We tend to think of over-the-counter painkillers as perfectly safe. If you
can buy a drug sitting next to the toothpaste and shampoo, how dangerous could
But even these drugs do have risks. And if you
have an ulcer, you need to be very careful before popping over-the-counter
(OTC) painkillers. Many commonplace drugs - such as aspirin, Advil, and Aleve --
can irritate the stomach lining, aggravating ulcers and potentially causing
Constipation, the most common digestive complaint in the U.S. population, can make life miserable. Not only does constipation make you feel bloated, headachy, and irritable, but relieving constipation -- especially long-term or chronic constipation -- is time consuming and expensive. Each year in the U.S., chronic constipation leads to around 2.5 million doctor visits -- and medication costs of many hundreds of millions of dollars.
"People think that if a medicine is available over-the-counter, it has no
risks," says Byron Cryer, MD, a spokesman for the American Gastroenterological
Association. "But about a third of all ulcers are caused by aspirin and other
painkillers. More than half of all bleeding ulcers are caused by these
In fact, according to the American Gastroenterological Association, 103,000
people are hospitalized every year because of side effects from common
painkillers. Some 16,500 people die.
The problem isn't only with OTC painkillers. Many remedies for colds, sinus
problems, and even heartburn contain the same
potentially dangerous ingredients.
If you have an ulcer, you need to avoid any foods or medicines that will
make your condition worse. So, before you grab a bottle of pain reliever the
next time you have a headache, learn some dos and
How Do Pain Relief Drugs Work?
In a certain way, all pain is in your head. When we feel pain, it's the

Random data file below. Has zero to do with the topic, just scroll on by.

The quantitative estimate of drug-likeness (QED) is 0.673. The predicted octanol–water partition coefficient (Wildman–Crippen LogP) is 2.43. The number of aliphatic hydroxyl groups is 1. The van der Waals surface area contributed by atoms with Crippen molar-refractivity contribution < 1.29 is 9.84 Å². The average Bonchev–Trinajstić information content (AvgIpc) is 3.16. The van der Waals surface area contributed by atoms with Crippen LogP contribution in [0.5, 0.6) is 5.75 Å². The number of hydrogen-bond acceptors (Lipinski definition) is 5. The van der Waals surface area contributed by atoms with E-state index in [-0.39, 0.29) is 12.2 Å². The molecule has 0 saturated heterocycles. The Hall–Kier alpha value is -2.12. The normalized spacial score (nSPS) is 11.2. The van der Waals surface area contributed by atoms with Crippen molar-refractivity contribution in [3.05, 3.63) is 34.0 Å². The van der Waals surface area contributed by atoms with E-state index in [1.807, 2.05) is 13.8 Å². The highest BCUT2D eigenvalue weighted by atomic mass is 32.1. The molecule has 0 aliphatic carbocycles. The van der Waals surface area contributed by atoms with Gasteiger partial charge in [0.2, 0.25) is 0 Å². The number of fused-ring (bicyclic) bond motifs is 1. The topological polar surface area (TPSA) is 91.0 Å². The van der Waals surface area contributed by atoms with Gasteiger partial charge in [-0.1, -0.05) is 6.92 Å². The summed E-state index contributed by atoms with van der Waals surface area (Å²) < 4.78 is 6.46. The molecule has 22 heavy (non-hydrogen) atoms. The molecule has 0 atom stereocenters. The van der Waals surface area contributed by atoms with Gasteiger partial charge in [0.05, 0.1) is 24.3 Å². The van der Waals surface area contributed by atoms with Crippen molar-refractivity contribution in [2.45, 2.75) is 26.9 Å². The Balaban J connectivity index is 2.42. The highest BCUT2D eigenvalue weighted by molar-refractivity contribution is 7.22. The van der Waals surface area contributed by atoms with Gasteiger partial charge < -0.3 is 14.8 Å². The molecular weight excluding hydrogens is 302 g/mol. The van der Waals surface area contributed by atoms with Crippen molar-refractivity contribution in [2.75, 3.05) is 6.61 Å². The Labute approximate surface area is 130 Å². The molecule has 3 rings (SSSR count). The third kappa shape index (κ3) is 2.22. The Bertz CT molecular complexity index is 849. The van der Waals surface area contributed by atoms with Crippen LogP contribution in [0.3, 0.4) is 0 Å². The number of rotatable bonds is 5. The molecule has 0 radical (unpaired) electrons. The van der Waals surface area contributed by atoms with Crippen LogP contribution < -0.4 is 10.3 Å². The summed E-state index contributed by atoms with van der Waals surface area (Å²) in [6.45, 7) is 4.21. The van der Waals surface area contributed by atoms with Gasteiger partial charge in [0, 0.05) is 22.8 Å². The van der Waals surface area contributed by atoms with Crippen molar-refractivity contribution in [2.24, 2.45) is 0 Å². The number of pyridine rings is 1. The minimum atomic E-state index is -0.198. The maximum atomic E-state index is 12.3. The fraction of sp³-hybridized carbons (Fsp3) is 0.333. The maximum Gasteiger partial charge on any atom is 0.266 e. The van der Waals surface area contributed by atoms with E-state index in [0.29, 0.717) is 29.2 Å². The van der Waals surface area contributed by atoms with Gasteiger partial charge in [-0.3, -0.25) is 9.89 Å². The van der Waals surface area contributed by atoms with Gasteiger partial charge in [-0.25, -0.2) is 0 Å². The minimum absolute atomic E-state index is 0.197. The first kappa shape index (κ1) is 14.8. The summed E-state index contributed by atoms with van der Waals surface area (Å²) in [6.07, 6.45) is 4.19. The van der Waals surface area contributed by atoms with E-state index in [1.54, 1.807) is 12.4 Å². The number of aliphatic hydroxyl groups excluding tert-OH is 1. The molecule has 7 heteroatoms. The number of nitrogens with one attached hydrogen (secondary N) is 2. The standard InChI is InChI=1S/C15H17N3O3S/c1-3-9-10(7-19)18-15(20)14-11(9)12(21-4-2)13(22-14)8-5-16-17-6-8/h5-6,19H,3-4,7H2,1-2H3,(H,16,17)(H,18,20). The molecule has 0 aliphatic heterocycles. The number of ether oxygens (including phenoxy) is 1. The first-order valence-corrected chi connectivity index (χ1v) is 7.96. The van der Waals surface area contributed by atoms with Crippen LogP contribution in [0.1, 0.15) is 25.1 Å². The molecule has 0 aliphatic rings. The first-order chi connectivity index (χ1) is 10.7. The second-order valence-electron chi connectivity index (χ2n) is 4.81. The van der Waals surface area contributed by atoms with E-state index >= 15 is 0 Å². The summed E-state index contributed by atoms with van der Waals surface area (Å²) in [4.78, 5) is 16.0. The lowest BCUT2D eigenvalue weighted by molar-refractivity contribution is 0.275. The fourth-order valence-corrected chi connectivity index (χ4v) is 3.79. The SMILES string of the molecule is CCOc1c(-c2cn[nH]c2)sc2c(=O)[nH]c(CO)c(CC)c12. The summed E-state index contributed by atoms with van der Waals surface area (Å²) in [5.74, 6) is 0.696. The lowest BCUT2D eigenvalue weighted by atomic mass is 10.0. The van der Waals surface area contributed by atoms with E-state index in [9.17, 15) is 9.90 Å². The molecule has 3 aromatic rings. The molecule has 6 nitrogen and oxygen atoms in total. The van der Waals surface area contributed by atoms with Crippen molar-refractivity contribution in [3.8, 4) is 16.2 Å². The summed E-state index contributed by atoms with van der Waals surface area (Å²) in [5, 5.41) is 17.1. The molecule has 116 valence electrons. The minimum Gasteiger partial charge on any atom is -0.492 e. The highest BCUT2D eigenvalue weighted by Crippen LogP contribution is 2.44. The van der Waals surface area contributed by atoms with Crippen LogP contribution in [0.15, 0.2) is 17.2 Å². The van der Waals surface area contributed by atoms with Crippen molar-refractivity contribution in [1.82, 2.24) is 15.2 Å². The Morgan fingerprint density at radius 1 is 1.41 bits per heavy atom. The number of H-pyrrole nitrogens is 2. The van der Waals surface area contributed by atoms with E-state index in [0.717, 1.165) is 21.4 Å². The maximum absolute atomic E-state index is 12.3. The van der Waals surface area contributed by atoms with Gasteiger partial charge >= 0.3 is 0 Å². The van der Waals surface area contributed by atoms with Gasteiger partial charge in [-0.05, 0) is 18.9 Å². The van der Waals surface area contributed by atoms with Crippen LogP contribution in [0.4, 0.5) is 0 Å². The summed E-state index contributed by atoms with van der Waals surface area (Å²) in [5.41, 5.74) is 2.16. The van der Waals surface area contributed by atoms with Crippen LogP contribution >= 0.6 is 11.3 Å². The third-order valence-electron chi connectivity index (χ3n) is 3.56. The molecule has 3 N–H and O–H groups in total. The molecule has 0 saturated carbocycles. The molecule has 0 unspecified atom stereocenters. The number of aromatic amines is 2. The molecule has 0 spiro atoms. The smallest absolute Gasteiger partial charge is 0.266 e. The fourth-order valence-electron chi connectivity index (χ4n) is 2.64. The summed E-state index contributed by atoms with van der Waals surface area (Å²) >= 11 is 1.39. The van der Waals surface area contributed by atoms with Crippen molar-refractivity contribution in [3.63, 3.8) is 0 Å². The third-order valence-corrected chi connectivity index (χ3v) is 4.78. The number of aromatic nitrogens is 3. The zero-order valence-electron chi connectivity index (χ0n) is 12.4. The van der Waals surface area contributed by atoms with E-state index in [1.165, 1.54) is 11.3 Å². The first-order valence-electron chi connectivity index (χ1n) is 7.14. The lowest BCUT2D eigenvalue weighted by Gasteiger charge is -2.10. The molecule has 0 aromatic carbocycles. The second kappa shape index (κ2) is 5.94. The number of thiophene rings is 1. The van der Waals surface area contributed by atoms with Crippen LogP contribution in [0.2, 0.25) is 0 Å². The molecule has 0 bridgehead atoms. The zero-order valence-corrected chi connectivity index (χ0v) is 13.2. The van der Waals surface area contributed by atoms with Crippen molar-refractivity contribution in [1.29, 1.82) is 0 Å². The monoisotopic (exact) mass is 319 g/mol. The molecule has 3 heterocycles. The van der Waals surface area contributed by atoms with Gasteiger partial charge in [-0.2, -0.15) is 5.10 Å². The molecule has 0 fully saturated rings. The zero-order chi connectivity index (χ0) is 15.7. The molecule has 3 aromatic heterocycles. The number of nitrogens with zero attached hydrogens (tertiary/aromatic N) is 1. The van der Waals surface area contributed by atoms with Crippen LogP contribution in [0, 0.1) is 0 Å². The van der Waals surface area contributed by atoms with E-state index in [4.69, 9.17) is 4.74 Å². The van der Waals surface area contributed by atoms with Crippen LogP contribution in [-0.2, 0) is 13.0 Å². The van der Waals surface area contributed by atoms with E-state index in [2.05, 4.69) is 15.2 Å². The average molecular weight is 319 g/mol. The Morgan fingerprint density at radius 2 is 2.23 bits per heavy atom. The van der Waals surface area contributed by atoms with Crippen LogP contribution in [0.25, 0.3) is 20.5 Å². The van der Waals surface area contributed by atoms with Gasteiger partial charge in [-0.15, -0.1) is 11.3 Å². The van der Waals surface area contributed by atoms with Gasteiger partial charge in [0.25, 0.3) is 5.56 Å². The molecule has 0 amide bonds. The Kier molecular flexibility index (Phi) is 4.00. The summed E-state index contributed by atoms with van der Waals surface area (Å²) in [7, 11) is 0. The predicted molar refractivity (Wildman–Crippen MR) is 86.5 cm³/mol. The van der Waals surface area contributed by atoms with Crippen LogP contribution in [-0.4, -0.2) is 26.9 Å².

result of an electrical signal being sent from the nerves in a part of your
body to your brain.
But the whole process isn't electrical. When tissue is injured (by a sprained ankle, for instance),
the cells release certain chemicals in response. These chemicals cause
inflammation and amplify the electrical signal coming from the nerves. As a
result, they increase the pain you feel.
Painkillers work by blocking the effects of these pain chemicals. The
problem is that you can't focus most pain relievers specifically on your
headache or bad back. Instead, it travels through your whole body. This can
cause some unexpected side effects.
What Are the Risks for People With Ulcers?
Why do painkillers increase the risk of gastrointestinal (GI) problems? The
same chemicals that amplify pain -- which some pain medicines block -- also
help maintain the protective lining of the stomach and intestines. When a
painkiller stops these chemicals from working, the digestive tract becomes more
vulnerable to damage from gastric acids.
For people with ulcers, the risky pain relievers are nonsteroidal
anti-inflammatory drugs, or NSAIDs. They include aspirin, ibuprofen, naproxen
sodium, and ketoprofen, the active ingredients in medicines such as Bufferin,
Advil, and Aleve.
Other pain relievers may be less dangerous. Acetaminophen -- the active
ingredient in Tylenol -- works differently and poses a much lower risk of GI
problems. However, like any drug, it does have side effects of its own. You
shouldn't take any over-the-counter painkiller for more than 10 days without
your health care provider's approval.